Notably, the measure’s most vocal opponents with the anti-legalization Smart Approaches to Marijuana have been sending email blasts in recent days urging their supports to call senators and voice opposition to the bill, giving the impression that the group is anticipating a vote.

Assembly Majority Leader Crystal Peoples-Stokes (D), sponsor of the legalization legislation, seemed to confirm that suspicion on Friday, stating that after “conversations with my co-sponsor and colleague in the Senate, I am even more confident of a path for victory.”

But despite that confidence, the fate of legalization in New York remains murky. An analysis earlier this month found that legalization was two votes short of a needed majority in the Senate.

Meanwhile, a number of key elected officials are calling on the governor and lawmakers to not only push legalization over the finish line but to include certain key provisions in the final legislation.

State Attorney General Letitia James (D) sent a letter urging that the bill expunge prior cannabis records.

“Before we create a booming business for legal marijuana, we must provide relief to those individuals that have paid much more to society than what was due,” she wrote.

New York City Mayor Bill de Blasio (D), a 2020 presidential candidate, also pushed for expungements and said in a Twitter thread that legalization should “empower local business and not big corporations.”

And the Manhattan and Albany County district attorneys co-authored an op-ed calling leaders to “correct staggering inequities and promote public safety by passing” legalization.

 

The Buffalo News reported on Sunday afternoon that there were still a number of outstanding issues left to be settled between lawmakers, including whether or not home cultivation of cannabis would be allowed, how tax revenue would be allocated and whether localities would have to proactively opt in to allowing marijuana businesses or if there would instead be an opt out provision for those wanting to ban cannabis commerce.

The session ends on Wednesday, and so far no vote has been scheduled in either chamber.

Meanwhile, lawmakers early on Monday morning filed what appears to be backup legislation to expand the decriminalization of marijuana and to provide a process to expunge or vacate prior cannabis convictions. And others support putting legalization on the ballot through a referendum that voters can decide on.

The situation is very fluid, and over the next few days advocates will be stepping up the push for action in Albany. On Sunday, they held a rally outside Cuomo’s Manhattan office.

Bill Allowing Interstate Marijuana Commerce Heads To Oregon Governor’s Desk

This post has been updated to include the latest developments as well as comment from a number of elected officials.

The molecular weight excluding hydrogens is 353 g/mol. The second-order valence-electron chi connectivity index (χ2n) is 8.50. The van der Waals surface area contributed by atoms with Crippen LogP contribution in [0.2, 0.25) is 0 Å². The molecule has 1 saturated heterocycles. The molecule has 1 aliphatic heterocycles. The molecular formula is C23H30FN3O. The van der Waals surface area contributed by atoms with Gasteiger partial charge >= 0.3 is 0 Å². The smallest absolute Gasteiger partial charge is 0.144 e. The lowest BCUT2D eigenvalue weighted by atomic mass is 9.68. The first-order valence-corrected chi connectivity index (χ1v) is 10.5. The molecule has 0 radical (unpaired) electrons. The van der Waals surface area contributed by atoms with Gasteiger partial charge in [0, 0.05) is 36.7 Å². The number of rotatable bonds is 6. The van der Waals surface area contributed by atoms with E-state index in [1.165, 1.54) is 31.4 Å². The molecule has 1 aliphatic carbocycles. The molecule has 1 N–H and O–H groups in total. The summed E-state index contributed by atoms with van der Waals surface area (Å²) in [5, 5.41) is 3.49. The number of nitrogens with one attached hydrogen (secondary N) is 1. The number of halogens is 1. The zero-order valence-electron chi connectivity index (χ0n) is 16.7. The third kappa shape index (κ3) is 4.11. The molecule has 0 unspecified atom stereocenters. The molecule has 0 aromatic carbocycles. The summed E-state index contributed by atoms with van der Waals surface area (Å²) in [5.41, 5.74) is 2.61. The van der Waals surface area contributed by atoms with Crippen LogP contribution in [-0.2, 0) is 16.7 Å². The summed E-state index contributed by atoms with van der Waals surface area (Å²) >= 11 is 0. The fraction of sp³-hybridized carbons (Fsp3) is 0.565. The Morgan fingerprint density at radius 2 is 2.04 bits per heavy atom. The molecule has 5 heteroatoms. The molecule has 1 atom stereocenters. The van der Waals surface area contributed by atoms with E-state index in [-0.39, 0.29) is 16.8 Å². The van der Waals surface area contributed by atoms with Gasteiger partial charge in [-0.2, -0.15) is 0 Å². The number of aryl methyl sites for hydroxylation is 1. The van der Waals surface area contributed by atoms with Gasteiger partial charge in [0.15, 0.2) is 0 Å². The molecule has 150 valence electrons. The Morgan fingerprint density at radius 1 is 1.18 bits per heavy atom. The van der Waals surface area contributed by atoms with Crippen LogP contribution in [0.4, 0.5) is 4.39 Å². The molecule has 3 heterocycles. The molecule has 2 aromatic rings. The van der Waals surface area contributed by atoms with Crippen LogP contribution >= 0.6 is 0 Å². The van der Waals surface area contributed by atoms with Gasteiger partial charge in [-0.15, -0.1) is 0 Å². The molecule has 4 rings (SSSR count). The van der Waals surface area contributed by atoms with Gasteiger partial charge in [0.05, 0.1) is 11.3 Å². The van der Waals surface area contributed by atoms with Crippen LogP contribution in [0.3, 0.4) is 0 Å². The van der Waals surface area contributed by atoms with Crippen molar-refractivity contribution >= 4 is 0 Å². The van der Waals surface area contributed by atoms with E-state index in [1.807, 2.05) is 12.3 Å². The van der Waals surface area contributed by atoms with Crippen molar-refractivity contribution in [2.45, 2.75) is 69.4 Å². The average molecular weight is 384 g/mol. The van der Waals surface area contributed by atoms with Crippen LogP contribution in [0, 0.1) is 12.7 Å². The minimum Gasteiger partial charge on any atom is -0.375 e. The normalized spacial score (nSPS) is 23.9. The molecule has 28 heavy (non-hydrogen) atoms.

Photo courtesy of Philip Steffan.

Marijuana Moment is made possible with support from readers. If you rely on our cannabis advocacy journalism to stay informed, please consider a monthly Patreon pledge.
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Texas Governor Signs Bill To Expand State’s Medical Marijuana Program

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The governor of Texas signed a bill into law on Friday that significantly expands the state’s medical cannabis program.

The legislation, which was overwhelmingly approved by lawmakers last month, adds multiple medical conditions to the list of disorders that qualify patients of low-THC marijuana. Currently only patients with intractable epilepsy qualify under the CBD-focused program.

New qualifying conditions include epilepsy, multiple sclerosis, terminal cancer, autism, spasticity and amyotrophic lateral sclerosis.

Gov. Greg Abbott (R) signed the bill with little fanfare.

Reform advocates said the legislation is a big step in the right direction, even though it doesn’t go as far as they’d hoped. A 0.5 THC cap on marijuana products remained in the bill, for example, and a section that would have established a research program to study the therapeutic potential of cannabis was removed.

“Cannabis is effective medicine for many patients suffering from debilitating medical conditions,” Heather Fazio, director of Texans for Responsible Marijuana Policy, told Marijuana Moment. “HB 3703 represents a positive step toward a functional medical cannabis program, but sadly, it still leaves behind millions of Texas families that could benefit from legal access.”

Also this legislative session, the House of Representatives approved bills to more comprehensively expand the medical cannabis program and to decriminalize marijuana possession, but they died in the Senate.

Abbott signed a hemp legalization bill earlier this week.

Bill Allowing Interstate Marijuana Commerce Heads To Oregon Governor’s Desk

Photo courtesy of Brian Shamblen.

Marijuana Moment is made possible with support from readers. If you rely on our cannabis advocacy journalism to stay informed, please consider a monthly Patreon pledge.